Check out the new Reuters Financial Glossary

April 9, 2010

It starts with “A/S” (abbreviation for Aktieselskab, Danish company title) and ends with “zero coupon yield curve” (a yield curve of zero coupon bonds. Market practice is often to derive this curve theoretically from the par yield curve. Also known as a spot yield curve).

Between those two entries in the Reuters Financial Glossary are more than 2,000 other terms used in the financial industry and in the reports that journalists write about it.

As we did with the Handbook of Journalism, we’re making the financial glossary available on the Web. As with the handbook, I believe it’s important that Reuters readers and customers see the guidelines our journalists live by and some of the tools we use to do our work.

The glossary is the result of hard work by Ian Jones, who retired from the Reuters London Treasury desk and did a total rewrite of the glossary; Tomasz Janowski, of our Singapore Treasury desk, who reviewed the work; and interactive developer Mia Walczak, who led the development effort.

The glossary can shed a little light on the sometimes murky world of finance. As we’ve seen from the fallout of the recession, it’s a world everyone should be more familiar with.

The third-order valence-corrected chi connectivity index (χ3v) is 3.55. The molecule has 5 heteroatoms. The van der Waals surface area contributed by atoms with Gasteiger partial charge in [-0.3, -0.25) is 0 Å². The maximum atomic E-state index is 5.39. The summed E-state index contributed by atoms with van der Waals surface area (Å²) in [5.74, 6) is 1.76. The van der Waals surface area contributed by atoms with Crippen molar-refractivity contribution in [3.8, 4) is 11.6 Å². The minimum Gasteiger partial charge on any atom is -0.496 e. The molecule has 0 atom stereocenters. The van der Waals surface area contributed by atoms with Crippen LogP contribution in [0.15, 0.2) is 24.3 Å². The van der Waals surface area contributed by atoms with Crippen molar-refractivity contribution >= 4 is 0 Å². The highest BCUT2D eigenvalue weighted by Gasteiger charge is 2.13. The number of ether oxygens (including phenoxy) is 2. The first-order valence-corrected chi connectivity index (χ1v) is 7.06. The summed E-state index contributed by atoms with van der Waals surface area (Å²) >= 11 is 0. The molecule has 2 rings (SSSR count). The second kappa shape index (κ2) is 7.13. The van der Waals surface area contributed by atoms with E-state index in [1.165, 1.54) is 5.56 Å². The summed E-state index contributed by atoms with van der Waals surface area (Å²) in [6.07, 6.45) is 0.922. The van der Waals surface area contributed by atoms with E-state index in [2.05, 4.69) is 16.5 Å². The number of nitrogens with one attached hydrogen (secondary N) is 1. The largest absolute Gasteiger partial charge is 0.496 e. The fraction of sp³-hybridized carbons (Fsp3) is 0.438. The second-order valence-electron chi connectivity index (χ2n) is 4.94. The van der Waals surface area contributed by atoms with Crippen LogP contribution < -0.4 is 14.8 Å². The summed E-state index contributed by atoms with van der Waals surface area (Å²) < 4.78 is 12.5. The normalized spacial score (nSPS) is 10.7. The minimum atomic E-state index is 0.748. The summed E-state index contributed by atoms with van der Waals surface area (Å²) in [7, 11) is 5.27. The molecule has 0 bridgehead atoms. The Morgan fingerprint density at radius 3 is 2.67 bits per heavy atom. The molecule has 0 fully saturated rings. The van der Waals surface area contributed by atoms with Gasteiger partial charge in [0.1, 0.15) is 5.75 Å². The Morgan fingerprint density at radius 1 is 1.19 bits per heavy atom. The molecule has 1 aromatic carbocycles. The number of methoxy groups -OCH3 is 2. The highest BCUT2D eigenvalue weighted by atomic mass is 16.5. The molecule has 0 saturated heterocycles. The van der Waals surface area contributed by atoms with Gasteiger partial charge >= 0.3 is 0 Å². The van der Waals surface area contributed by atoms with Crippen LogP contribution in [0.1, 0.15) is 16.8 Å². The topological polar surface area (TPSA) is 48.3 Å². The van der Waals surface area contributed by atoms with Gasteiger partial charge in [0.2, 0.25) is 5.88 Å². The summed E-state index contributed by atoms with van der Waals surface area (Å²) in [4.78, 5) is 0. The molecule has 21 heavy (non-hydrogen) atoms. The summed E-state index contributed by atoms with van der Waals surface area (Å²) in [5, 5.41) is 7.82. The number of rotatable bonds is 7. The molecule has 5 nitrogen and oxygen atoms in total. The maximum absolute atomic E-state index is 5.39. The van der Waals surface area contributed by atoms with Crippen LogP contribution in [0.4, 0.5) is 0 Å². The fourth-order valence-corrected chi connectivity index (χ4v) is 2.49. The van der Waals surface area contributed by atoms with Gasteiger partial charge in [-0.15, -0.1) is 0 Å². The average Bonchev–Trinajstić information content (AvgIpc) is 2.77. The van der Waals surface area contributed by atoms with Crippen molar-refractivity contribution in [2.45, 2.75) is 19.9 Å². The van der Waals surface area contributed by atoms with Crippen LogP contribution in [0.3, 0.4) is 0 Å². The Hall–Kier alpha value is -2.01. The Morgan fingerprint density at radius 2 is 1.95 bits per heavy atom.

The glossary also makes for good reading.

Some of the terms will be familiar to readers who follow the debate on Wall Street pay–“golden hello,” “golden handcuffs” and “golden parachute.”

Others may be less familiar: “Shogun bond” does not refer to the brotherhood of Samurai but to a “public offering in Japan of a non-yen bond by a foreign borrower.”

There’s a “swaption,” understandably “an option on a swap,” and the “Old Lady of Threadneedle Street,” the “colloquial name for the Bank of England,” which is situated on Threadneedle Street in London.

Then there are “Fibonacci numbers,” a number sequence named after a 12th-century Italian mathematician that has shown up Dan Brown’s “The Da Vinci Code” and other novels. As the definition explains: “The ratio of any number to the next highest in the sequence is approximately 1 to 0.618 and the ratio between any number and the two next higher numbers, for example 89 to 233, is approximately 1 to 0.382. They are sometimes described as golden ratios and said to be found in a wide range of natural phenomena such as the ratio of male to female bees in a hive and the diameters of the seed spirals in the head of a sunflower.”

Not all the entries have such a magical component, but they’re all helpful in decoding the financial world.

There’s a feedback button on the glossary, so if you have feedback we’d love to hear from you.

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